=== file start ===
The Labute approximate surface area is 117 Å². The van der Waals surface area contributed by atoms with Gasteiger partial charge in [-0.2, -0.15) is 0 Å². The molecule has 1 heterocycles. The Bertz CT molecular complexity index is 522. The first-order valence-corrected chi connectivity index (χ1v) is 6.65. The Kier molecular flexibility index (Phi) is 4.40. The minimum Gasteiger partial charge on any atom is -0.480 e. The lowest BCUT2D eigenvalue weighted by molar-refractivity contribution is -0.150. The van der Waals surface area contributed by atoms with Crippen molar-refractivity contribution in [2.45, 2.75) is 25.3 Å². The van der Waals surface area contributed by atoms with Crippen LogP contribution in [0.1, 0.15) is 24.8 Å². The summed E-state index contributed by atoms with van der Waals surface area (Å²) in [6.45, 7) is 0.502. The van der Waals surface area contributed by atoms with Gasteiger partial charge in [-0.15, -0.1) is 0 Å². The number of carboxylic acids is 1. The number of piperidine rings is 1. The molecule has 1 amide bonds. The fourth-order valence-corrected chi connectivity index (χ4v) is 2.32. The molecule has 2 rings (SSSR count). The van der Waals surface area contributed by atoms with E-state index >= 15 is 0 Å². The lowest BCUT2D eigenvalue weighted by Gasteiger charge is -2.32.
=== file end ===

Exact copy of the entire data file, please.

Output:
The Labute approximate surface area is 117 Å². The van der Waals surface area contributed by atoms with Gasteiger partial charge in [-0.2, -0.15) is 0 Å². The molecule has 1 heterocycles. The Bertz CT molecular complexity index is 522. The first-order valence-corrected chi connectivity index (χ1v) is 6.65. The Kier molecular flexibility index (Phi) is 4.40. The minimum Gasteiger partial charge on any atom is -0.480 e. The lowest BCUT2D eigenvalue weighted by molar-refractivity contribution is -0.150. The van der Waals surface area contributed by atoms with Crippen molar-refractivity contribution in [2.45, 2.75) is 25.3 Å². The van der Waals surface area contributed by atoms with Crippen LogP contribution in [0.1, 0.15) is 24.8 Å². The summed E-state index contributed by atoms with van der Waals surface area (Å²) in [6.45, 7) is 0.502. The van der Waals surface area contributed by atoms with Gasteiger partial charge in [-0.15, -0.1) is 0 Å². The number of carboxylic acids is 1. The number of piperidine rings is 1. The molecule has 1 amide bonds. The fourth-order valence-corrected chi connectivity index (χ4v) is 2.32. The molecule has 2 rings (SSSR count). The van der Waals surface area contributed by atoms with E-state index >= 15 is 0 Å². The lowest BCUT2D eigenvalue weighted by Gasteiger charge is -2.32.